Roger cut the fan, and Johnny and Larissa rejoined her on the deck.  “Will we be able to get out again?” Johnny asked.

Roger looked at him as if this were a lunatic question.  “Now, why, me fine feckled friend, would I drive us into a place that I could not get us back out of?”  She grinned and tossed her ponytail as she turned to head for the dock.

“Airboats can’t travel in reverse,” Larissa ventured.

“This one can!” came from Roger’s retreating back.

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The dock was still sturdy, but showing its age.  There were splits in the boards and pilings, and places where chips had fallen out or rotted away.  The wood was slightly soft from the pervasive damp.  Roger was tying off the ship with algae-covered ropes that seemed like they should be falling apart any second, but they held the ship firm.  Johnny walked to the corner of the dock, where the ship’s figurehead protruded over the planks so that he would have to duck to go past it.  He stopped and stared at it for a moment; he hadn’t gotten a clear look at it before.  It was a full-length wooden sculpture of a naked woman who seemed to be floating, or perhaps riding, on clouds.  It was unpainted, but very detailed.  The woman looked lithe and quite young, with a mischievous expression.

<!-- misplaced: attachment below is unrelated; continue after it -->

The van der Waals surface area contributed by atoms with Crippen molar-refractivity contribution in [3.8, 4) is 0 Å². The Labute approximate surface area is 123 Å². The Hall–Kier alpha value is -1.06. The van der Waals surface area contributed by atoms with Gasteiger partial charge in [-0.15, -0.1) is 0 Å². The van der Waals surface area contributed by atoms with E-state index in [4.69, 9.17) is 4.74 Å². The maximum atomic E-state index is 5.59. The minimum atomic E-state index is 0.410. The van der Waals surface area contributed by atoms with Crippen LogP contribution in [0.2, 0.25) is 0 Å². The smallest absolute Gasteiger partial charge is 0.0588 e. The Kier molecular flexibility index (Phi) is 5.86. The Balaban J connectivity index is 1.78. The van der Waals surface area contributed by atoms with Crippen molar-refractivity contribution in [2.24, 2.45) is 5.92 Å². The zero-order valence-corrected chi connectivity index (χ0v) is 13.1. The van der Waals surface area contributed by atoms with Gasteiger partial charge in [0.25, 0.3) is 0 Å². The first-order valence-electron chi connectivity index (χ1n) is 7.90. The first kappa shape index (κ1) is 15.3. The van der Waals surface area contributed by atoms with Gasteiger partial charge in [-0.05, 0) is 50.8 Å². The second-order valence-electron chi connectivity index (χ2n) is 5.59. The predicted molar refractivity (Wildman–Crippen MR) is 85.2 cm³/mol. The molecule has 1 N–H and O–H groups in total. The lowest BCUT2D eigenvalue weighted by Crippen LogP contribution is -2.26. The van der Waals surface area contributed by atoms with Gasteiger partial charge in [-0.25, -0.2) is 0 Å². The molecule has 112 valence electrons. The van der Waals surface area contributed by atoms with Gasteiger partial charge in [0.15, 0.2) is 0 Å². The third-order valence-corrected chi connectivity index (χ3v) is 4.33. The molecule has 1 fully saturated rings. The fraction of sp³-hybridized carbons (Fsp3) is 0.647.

Johnny was startled by a hand on his shoulder.  “That’s The Sylph, me bucko.  Ship named after the girl or girl named after the ship, I never knew which.  But she’s older than I am, she is.  Although she don’t look it, eh?”  Roger winked at Johnny and elbowed him in the side, which Johnny found vaguely disconcerting.